Peddling Hard and Going Nowhere

October 14, 2008? It seems that maybe October 2008 was the last time I was alive, according to this blog. It's been an absolutely amazing year, with both ups and downs, and I have not once blogged about any of it. Nothing. Not a word. Like it never existed.

With the birth of my first child (September 2009), I've realized that these days will fly by quickly and I better get them documented before they shrivel into the earth.

Let's back it up here - with my pregnancy this past year, I realized that as much as we wish time to go by faster, it will eventually go by and we look back and say "Why didn't I slow down a bit?" I'm thinking that about my pregnancy. It's been over for three months and I can't tell you everything about it anymore. I don't remember a great deal about it, actually. I only very vaguely remember JJ moving around inside me like it was some kind of dream - the very thing that was the most exciting about being pregnant in the first place. It's like your brain resets into nothing having to ever do with being pregnant. Strange but true, this may be nature's way of swindling women into having more children. If it weren't this way, the human race would quickly die out and we would never have the kind of entertainment that we have from shows like "Jon and Kate plus Eight" or "18 Kids and Counting." Heated debates over phenomenon such as "Octomom" would never exist. What a tragedy that would be.

So let's talk about JJ. He's an awesome kid. He's growing faster than I ever thought possible. I'm thinking that all of those childbirth classes were a waste of my time, because the things I need to know most were never offered. "Photographing Your Baby" or "Functioning on Two Hours of Sleep a Week" were convienently left off the list of must-take baby prep courses. What a jip.

On a more serious note, during the time that I was searching for classes to take on baby birthing/rearing/bathing/carrying, I never once saw a class on a few very important topics, such as Postpartum Depression or The Effects of A Baby on Your Marriage. I think that someone should step up to the plate and put these real world scenarios out there so that moms-to-be can be prepared. I wish I was more prepared. Since I'm not much of a reader (surprised?), baby books haven't been much help to me. I want to go to a class where I can ask questions, listen to people talk, and see examples. I'm a much more visual learner, and that can be detrimental when you have a child and are trying to learning everything about it.

Yep. I'm struggling a bit.

It's hard for moms to admit that they struggle. New moms even have a hard time calling themselves "Mom." It's such an adjustment to a new life that some days, I'm pretty sure that I don't know my own phone number. But I still try to do it all, which is another detrimental factor.

Why do moms try to hard to do everything themselves? It seems to me that every mom I talk to does the same thing. What on earth is wrong with us and why do we think this way? It's like getting on a bike in the middle of the ocean - the harder you work, the more you realize that you're not going anywhere. Pretty soon... you're going to get exhausted. Then what?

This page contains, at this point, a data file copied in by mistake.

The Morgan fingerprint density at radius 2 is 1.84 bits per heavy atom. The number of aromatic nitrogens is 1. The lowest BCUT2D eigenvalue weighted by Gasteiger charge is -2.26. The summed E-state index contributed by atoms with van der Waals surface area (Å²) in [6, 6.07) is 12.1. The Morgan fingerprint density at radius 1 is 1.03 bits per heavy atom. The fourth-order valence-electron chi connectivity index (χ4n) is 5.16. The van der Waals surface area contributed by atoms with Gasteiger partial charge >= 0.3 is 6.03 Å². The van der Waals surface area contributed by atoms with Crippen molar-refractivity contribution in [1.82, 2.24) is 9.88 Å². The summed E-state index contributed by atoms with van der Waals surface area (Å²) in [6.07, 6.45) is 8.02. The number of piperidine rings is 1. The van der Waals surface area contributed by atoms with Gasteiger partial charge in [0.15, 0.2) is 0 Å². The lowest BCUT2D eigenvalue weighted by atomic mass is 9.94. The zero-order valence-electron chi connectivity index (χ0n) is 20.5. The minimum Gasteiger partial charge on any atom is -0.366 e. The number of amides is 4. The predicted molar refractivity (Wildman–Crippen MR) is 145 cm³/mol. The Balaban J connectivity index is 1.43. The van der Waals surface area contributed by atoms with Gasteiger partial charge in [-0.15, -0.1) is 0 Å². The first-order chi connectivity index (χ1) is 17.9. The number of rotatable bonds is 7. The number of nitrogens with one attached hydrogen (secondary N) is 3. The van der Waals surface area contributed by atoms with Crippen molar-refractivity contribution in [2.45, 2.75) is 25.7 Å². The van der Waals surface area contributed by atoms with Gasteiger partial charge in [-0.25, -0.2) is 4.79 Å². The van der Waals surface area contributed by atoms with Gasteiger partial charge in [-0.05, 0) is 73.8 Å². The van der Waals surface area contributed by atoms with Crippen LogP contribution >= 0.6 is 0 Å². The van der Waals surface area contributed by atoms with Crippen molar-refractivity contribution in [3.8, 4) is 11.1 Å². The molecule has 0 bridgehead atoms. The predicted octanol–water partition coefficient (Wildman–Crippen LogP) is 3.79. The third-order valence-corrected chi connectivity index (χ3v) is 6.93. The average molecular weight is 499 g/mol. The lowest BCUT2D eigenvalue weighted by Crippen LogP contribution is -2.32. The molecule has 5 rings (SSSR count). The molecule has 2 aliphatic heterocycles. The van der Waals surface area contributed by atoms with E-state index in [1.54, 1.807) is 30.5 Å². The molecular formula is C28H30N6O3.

1 comment:

Kate said...

What wonderful honesty! I imagine that if you're able to admit that you're "struggling a bit" that maybe you're struggling a lot. But you know what? That's normal and to be expected.

I struggled immensely when little Clyde was born. I had never spent much time with babies until I had my own. I had never been so angry at or resented my husband before little Clyde came along. I literally wanted to throw plates at him and had to physically stop myself from doing so on several occasions. When little Clyde was 6 months old, I finally hit bottom enough to go see a counselor about how to cope better. I was working half-time and doing all the cooking, cleaning, laundry, shopping, and other household chores. And you know what she told me? Just the same things everyone else had been saying: it doesn't all have to get done. Leave the dirty dishes in the sink and have a cup of tea. It's okay if every night you have to fish the clothes you want for tomorrow from the hamper and wash them just so you have something to wear. If the floor is covered in toys, just pick your way around them to the couch and sit down to watch TV. Sometimes you have to hear it from a stranger to really believe it.

It was really hard for me, but I worked on letting go of perfection. I also took an hour after work several times a week while Clyde was at daycare (which seemed like high mommy-treason at the time) to work out. As time passed, things got easier, and I was able to keep things more like I wanted them to be. This season of your life will pass, so my advice is just to focus on what absolutely must get done each day. You and the baby must be fed; you and the baby must get as much sleep as possible; you must go to work; you must have clean bottles to send with JJ to daycare, but that doesn't mean you also have to clean the pan you cooked the hamburger helper in. Don't criticize yourself if the house isn't clean or if your husband has to recycle his underwear one day :) or the dishes aren't done. And most of all, when you feel you just can't handle it, call a girlfriend who's been there so she can assure you that it's okay to let it go. I'm always available ;)

I hope that sharing some of this with you will make you feel normal (and not just pissed that I left a really, really long comment!) I promise you that coping gets easier as you go along and that there are so many fun and rewarding times ahead!


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